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How will Florida’s new immigration law impact law enforcement?

A Tampa Bay advocate warns about driving without a valid license.
 
Tampa Bay police departments said they are not currently conducting traffic stops to check driver’s licenses despite Florida’s new immigration law, which will not recognize documents issued by other states to those without legal status. Here, Hillsborough County Sheriff Chad Chronister speaks to reporters on Sept. 14 in Tampa.
Tampa Bay police departments said they are not currently conducting traffic stops to check driver’s licenses despite Florida’s new immigration law, which will not recognize documents issued by other states to those without legal status. Here, Hillsborough County Sheriff Chad Chronister speaks to reporters on Sept. 14 in Tampa. [ JEFFEREE WOO | Times ]
Published May 19, 2023|Updated May 19, 2023

Tampa Bay police departments said they are not currently conducting traffic stops to check driver’s licenses despite Florida’s new immigration law, which will not recognize documents issued by other states to those without legal status.

But Nanci Palacios, a Dover advocate, advised immigrants not to risk driving without a license and to be accompanied by someone with proper documentation.

The new law, which takes effect July 1, can also result in a third-degree felony charge for someone who transports a person without legal status into the state; requires businesses with 25 or more employees to use a federal database to check a workers’ immigration status; and mandates hospitals that accept Medicaid to ask a patient’s immigration status.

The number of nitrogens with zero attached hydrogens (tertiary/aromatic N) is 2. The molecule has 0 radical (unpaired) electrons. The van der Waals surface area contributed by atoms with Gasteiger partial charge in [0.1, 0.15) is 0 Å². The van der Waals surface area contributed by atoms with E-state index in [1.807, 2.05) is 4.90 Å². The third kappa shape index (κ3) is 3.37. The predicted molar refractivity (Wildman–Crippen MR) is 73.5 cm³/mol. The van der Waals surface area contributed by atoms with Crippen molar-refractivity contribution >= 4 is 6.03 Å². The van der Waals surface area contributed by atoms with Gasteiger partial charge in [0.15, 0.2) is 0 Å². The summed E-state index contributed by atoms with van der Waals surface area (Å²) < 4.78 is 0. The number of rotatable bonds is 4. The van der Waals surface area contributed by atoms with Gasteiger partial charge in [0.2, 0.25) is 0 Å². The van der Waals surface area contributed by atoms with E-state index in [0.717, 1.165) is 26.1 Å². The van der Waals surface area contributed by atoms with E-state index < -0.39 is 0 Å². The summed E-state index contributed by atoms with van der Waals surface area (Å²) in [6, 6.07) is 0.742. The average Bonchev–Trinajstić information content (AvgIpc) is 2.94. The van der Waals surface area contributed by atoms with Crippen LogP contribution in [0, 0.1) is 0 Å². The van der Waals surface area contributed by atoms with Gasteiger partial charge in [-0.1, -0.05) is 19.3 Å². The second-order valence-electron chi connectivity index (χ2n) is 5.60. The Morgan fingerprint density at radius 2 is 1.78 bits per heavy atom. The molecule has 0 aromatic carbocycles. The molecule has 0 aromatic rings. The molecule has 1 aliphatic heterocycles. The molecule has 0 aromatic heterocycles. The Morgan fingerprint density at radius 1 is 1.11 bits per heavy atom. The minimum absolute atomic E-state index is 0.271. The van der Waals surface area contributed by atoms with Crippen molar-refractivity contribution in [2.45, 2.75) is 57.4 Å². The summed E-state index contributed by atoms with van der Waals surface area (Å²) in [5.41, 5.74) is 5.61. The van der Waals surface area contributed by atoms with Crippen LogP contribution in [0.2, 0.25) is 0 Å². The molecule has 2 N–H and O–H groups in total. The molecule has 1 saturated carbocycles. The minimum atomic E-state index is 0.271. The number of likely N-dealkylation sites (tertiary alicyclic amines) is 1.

Related: Florida immigration bill sparks fear over racial profiling, discrimination

Hillsborough County Sheriff’s Office spokesperson Amanda Granit said the agency is fully committed to serving and protecting all residents, regardless of their immigration status.

“We understand the concerns raised by the community, and it is important to note that our deputies are not immigration agents,” said Granit. “We are dedicated to maintaining a positive relationship with the community we serve.”

Clearwater police Chief Daniel W. Slaughter said that his department is still evaluating the new immigration law.

“We, as an agency, do not engage in the unlawful stopping of immigrants and asking for their identification,” Slaughter told the Tampa Bay Times. “Nothing in the bill promotes such activities.”

Few aspects of the new law will be enforced by the Polk County Sheriff’s Office, according to spokesperson Scott Wilder.

“The only thing I have seen is about what state-issued licenses are to be considered valid going forward after July 1,” said Wilder. “As I understand it, the state (of Florida) will be providing direction regarding that.”

A post on Facebook shared advice among immigrants in Dover: "If you do go out, try to have someone with a valid license drive. Remember that the police should not ask you about your immigration status."
A post on Facebook shared advice among immigrants in Dover: "If you do go out, try to have someone with a valid license drive. Remember that the police should not ask you about your immigration status." [ Facebook ]

Wilder said the only aspect deputies may enforce would be if someone is transporting immigrants without legal status across state lines. “Because we don’t conduct immigrant enforcement, that provision would only come into effect if it was discovered during another type of investigation we typically conduct, such as drug trafficking,” said Wilder.

The Tampa Police Department said the new law would not change how officers operate.

“From the standpoint of a law enforcement agency, it is the officers’ job to enforce the law, not make them,” said Tampa police spokesperson Merissa Lynn.

St. Petersburg police Chief Anthony Holloway said his department has not crafted any new policies or guidelines around the new law.

Pinellas County Sheriff’s Office spokesperson Dave Brenn said the agency has not increased patrols to check immigration status.

“We follow the law as written,” Brenn said.